Final Thoughts

Final Thoughts

Written by Michael Cowden

Rumors of a holiday-season price increase continue to ping pong around the market.

Will mills announce one on Wednesday ahead of Thanksgiving, in early/mid-December, or not until early next year? Let’s leave the timing aside for a moment and consider why those rumors have been so persistent.


On the spot market side, we’ve seen some bigger buyers return to the market because they think prices are at or near a bottom. Their return might have the very short-term impact of pushing prices lower. But over the slightly longer term, it could give mills a baseload of business and more confidence to at least hold the line on prices.

There might also be pent-up demand thanks to contract resets. Let’s say you were able to negotiate only a measly CRU minus 2% in 2021, when mills had a strong hand, for your 2022 contract tons. This year, with mills in a weaker position, that figure might be CRU minus 5-6%. The result: Contract buyers know they can get a better price once lead times stretch into next year. They’re on the sidelines for now. But probably not for much longer.

Lead times should extend if bigger spot buyers are back in the market and if contract buyers return to the market too. Mills might be willing to risk a price hike if they’re not facing short lead times. And buyers, tired of seeing inventory values fall week over week, might also support a round of price increases.

So, back to timing. When it comes to hot rolled, lead times are still mostly in 2022: mid- to late December depending on the mill. But on cold-rolled and coated products, it’s late December/early January. Which means it’s just a few weeks before all products will be in 2023. That could be the catalyst for a round of price hikes.

I know some of you think it’s too early to talk about potential price hikes. “We’re still booking orders. Just at really (crumby) prices,” one mill source told me.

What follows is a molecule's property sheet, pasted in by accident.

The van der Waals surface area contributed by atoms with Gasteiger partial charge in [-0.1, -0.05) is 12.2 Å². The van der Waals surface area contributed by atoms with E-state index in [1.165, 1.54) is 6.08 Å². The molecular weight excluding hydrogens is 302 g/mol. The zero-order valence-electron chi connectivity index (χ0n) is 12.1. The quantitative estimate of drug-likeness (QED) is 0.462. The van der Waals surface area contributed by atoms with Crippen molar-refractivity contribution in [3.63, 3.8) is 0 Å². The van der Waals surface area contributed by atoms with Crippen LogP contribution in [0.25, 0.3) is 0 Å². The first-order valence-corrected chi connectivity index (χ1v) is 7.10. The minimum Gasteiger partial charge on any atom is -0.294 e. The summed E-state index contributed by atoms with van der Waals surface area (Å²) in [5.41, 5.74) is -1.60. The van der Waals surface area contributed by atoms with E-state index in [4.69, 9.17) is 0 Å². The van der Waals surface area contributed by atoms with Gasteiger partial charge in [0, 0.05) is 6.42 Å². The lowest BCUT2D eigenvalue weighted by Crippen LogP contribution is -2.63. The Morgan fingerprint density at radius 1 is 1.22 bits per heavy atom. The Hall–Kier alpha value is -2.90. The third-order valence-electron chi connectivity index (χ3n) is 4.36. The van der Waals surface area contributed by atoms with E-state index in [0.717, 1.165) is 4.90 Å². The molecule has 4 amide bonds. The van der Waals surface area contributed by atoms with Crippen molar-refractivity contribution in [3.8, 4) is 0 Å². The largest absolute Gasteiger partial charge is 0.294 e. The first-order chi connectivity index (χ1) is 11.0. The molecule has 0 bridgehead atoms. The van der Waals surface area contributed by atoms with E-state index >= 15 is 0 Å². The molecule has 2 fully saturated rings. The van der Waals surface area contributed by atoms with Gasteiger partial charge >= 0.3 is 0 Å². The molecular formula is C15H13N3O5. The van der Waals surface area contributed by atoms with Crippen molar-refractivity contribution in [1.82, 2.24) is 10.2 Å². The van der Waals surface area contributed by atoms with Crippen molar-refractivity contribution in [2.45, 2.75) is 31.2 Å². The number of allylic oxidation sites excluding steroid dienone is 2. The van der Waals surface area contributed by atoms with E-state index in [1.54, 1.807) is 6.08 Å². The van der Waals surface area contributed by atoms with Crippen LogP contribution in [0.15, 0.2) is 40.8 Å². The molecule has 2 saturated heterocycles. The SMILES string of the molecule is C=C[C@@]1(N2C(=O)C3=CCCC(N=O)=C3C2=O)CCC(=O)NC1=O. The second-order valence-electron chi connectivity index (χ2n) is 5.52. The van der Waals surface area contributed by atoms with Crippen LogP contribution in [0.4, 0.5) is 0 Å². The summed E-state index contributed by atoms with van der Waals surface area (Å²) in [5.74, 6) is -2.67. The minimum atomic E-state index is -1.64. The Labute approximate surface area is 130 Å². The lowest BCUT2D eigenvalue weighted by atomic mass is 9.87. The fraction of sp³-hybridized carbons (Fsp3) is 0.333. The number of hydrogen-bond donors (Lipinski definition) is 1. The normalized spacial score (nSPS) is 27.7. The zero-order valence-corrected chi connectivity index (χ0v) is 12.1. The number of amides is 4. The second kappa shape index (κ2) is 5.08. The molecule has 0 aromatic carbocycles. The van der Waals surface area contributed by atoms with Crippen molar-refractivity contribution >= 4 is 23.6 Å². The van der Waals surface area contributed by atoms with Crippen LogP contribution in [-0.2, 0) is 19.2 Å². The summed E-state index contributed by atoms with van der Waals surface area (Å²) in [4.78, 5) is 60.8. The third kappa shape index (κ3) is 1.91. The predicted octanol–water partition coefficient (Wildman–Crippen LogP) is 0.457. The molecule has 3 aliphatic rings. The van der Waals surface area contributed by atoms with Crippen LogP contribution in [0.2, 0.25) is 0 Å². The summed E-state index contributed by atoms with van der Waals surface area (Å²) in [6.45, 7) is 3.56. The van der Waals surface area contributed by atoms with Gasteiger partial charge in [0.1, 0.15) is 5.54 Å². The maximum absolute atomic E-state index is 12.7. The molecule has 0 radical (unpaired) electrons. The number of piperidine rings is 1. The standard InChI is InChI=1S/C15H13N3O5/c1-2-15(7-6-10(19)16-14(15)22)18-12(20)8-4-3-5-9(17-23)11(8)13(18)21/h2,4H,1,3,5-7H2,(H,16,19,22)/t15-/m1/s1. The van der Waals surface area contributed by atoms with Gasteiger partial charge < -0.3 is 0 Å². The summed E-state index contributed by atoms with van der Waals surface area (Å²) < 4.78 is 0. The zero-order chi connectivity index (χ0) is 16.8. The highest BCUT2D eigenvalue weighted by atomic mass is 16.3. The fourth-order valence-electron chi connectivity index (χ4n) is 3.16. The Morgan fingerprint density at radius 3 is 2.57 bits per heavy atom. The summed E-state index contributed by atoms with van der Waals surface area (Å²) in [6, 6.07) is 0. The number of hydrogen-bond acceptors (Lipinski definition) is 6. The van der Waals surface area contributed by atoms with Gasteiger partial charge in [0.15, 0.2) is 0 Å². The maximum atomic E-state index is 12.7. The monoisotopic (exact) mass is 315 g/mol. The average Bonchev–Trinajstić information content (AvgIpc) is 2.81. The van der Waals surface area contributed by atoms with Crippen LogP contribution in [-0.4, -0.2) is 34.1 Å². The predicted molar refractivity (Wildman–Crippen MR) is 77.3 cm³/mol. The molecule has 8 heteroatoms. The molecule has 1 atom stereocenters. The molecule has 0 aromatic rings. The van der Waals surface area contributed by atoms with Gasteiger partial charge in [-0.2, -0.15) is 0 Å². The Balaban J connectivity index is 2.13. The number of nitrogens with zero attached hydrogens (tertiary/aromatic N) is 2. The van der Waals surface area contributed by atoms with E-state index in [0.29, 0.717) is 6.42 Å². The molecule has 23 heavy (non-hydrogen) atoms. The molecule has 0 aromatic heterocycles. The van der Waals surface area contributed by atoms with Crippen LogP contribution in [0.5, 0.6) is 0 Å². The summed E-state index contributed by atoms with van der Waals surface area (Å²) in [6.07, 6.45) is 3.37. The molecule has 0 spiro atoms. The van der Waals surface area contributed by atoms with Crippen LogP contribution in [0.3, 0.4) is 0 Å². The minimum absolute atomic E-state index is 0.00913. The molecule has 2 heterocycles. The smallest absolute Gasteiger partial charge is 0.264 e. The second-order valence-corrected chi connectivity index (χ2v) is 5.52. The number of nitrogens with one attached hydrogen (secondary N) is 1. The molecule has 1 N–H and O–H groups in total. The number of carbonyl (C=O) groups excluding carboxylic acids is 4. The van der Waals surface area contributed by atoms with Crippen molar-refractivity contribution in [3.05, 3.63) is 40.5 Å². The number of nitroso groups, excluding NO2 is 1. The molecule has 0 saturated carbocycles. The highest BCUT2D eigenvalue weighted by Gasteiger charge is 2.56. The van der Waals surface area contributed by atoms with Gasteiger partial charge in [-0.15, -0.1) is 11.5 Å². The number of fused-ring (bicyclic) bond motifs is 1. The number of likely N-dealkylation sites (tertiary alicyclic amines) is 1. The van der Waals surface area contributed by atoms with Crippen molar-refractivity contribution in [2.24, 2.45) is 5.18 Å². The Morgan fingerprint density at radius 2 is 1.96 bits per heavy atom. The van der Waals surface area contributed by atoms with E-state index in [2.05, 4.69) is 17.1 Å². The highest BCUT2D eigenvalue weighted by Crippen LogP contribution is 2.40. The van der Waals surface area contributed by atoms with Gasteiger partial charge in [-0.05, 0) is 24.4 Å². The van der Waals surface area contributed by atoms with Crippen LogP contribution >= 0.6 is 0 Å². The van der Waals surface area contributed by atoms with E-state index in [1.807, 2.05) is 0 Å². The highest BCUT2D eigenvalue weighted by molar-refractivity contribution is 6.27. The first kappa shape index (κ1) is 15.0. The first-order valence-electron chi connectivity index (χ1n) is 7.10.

And demand is not good in some sectors. Take the residential construction market. Higher interest rates have hammered activity there. That means less demand from appliance and HVAC.

“I was buying steel because things were going well all through Q3. I was still nervous about having enough in Q4 – and now everyone’s forecasts are 30-50% lower,” said a service center source.

I don’t disagree. If there is a price hike, real demand – not just the timing of contract resets – will determine whether it sticks in full, in part, or just stops the slide for a little while. Keep in mind, too, that some mills are probably getting uncomfortably close to breakeven on HR. There is good reason for them not to go much lower.

Another interesting question is where cold-rolled and coated price settle now that HR has fallen back to pre-pandemic norms.

We’ve heard that with HR prices low, producers are trying to push as many tons as they can to more profitable downstream markets – whether that be cold-rolled, coated, or pipe and tube. We’ve also gotten some questions about whether that trend could compress the spread between HR prices and base prices for cold rolled and coated products.

Right now, that spread is $225-230 per ton. It was as high as $400 per ton earlier this year. And it was as low as $100 per ton in the summer of 2018. We asked in a survey question this week where that spread would settle. We gave survey respondents a slider bar between $100/ton and $400/ton to answer it. And the consensus was – drum roll, please – $221 per ton!

We’ll see in the New Year whether that was an accurate prediction. In the meantime, thanks for your business from all of us at SMU. We wish you and yours a Happy Thanksgiving.

PS – Our offices will be closed over the holidays. There will be no issue on Thanksgiving Day or on Sunday. We’ll resume our normal publication schedule next Tuesday.

By Michael Cowden,

Michael Cowden

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